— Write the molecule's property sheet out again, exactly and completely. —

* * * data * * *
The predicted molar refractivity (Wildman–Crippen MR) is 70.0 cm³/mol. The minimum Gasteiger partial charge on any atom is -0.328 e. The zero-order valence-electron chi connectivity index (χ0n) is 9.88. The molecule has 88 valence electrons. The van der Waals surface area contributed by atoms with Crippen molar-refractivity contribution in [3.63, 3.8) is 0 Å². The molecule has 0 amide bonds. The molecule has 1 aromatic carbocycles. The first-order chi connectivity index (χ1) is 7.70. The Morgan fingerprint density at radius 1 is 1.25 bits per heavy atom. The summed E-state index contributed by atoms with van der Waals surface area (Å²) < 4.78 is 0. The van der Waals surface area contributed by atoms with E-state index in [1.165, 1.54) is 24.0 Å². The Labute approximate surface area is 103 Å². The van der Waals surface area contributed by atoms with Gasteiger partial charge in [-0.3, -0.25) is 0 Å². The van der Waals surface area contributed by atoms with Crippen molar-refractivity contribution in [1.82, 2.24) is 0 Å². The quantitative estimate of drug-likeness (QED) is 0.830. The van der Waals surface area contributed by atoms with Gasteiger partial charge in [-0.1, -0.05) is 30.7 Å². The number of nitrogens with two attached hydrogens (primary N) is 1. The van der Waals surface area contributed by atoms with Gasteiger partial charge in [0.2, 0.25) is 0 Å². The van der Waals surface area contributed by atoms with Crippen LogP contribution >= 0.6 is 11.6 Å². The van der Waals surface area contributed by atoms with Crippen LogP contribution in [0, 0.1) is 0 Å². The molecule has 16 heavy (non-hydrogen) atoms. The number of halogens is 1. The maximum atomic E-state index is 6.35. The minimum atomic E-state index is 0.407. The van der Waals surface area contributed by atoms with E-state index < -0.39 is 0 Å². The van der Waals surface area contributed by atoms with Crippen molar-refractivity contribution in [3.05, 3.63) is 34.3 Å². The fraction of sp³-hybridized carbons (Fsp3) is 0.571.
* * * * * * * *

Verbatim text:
The predicted molar refractivity (Wildman–Crippen MR) is 70.0 cm³/mol. The minimum Gasteiger partial charge on any atom is -0.328 e. The zero-order valence-electron chi connectivity index (χ0n) is 9.88. The molecule has 88 valence electrons. The van der Waals surface area contributed by atoms with Crippen molar-refractivity contribution in [3.63, 3.8) is 0 Å². The molecule has 0 amide bonds. The molecule has 1 aromatic carbocycles. The first-order chi connectivity index (χ1) is 7.70. The Morgan fingerprint density at radius 1 is 1.25 bits per heavy atom. The summed E-state index contributed by atoms with van der Waals surface area (Å²) < 4.78 is 0. The van der Waals surface area contributed by atoms with E-state index in [1.165, 1.54) is 24.0 Å². The Labute approximate surface area is 103 Å². The van der Waals surface area contributed by atoms with Gasteiger partial charge in [-0.3, -0.25) is 0 Å². The van der Waals surface area contributed by atoms with Crippen molar-refractivity contribution in [1.82, 2.24) is 0 Å². The quantitative estimate of drug-likeness (QED) is 0.830. The van der Waals surface area contributed by atoms with Gasteiger partial charge in [-0.1, -0.05) is 30.7 Å². The number of nitrogens with two attached hydrogens (primary N) is 1. The van der Waals surface area contributed by atoms with Gasteiger partial charge in [0.2, 0.25) is 0 Å². The van der Waals surface area contributed by atoms with Crippen LogP contribution >= 0.6 is 11.6 Å². The van der Waals surface area contributed by atoms with Crippen LogP contribution in [0, 0.1) is 0 Å². The molecule has 16 heavy (non-hydrogen) atoms. The number of halogens is 1. The maximum atomic E-state index is 6.35. The minimum atomic E-state index is 0.407. The van der Waals surface area contributed by atoms with E-state index < -0.39 is 0 Å². The van der Waals surface area contributed by atoms with Crippen molar-refractivity contribution in [3.05, 3.63) is 34.3 Å². The fraction of sp³-hybridized carbons (Fsp3) is 0.571.